The Digital Media Reaping Has Arrived

It’s been difficult to miss headlines over the past few days about online publications missing revenue goals by miles and others selling themselves a quarter of where they were valued last year. Turns out, the digital reaping has arrived…

Talking Points Memo posted a great piece explaining what is going on:

There’s a Digital Media Crash. But No One Will Say It

We had our 30 publications and 25 chairs. The platform monopolies came along and took 10 chairs for themselves. Now it’s 30 publications fighting over 15 chairs. But wait, how can 30 publications compete for 15 chairs? That means 15 have no place to sit? Well, the hidden part is that a lot of them are surviving on on-going infusions of venture capital. Once that disappears, it’s something like a crash. Because everyone really needs a seat. And there’s more! Maybe 5 of those chairs weren’t advertising at all. They were on-going investment too. So really there’s 30 publications competing for 10 chairs. Or maybe it’s 7.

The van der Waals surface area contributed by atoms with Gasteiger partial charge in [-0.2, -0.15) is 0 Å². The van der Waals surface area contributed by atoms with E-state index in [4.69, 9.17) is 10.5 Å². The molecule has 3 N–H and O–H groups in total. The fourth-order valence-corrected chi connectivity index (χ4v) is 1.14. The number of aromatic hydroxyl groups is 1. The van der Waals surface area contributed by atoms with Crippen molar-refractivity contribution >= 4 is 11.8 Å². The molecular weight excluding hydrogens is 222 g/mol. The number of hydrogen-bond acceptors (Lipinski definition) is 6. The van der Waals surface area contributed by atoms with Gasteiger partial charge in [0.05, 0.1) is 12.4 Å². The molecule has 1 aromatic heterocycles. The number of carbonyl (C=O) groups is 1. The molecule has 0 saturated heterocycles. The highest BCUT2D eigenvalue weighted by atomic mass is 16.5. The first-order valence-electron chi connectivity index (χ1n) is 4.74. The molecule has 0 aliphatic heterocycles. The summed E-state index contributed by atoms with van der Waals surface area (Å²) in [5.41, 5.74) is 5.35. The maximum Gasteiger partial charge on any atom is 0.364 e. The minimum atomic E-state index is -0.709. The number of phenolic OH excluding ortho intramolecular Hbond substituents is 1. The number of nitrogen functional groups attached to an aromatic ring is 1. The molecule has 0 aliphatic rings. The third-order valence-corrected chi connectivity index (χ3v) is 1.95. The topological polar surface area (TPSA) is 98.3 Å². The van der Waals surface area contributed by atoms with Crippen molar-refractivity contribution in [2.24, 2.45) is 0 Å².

There’s also the ongoing centralization of users and the money that follows on the Facebook/Google duopoly:

Digital media struggles to survive technology’s chokehold

Tech giants, aided by decades of minimal regulation, have scaled to the point at which they are able to adjust their advertising models and adapt to consumer demands faster than most media companies can keep up with.

Some legacy publications are figuring out ways of making the numbers work. Paywalls at the New York Times and the Washington Post seem to be helping to offset the loss of advertising dollars. Investigative and service journalism are drawing attention and eyeballs. But the Washington Post has found a nice new revenue source beyond paid content, subscriptions, or advertising:

The Washington Post is a Software Company Now

Since 2014, a new Post operation now called Arc Publishing has offered the publishing system the company originally used for as a service. That allows other news organizations to use the Post’s tools for writers and editors.

I’ve heard about some advertising agencies making their money by offering other services. But this feels more like what a lot of workers are doing. Find a way to put your day job expertise to work for a side gig.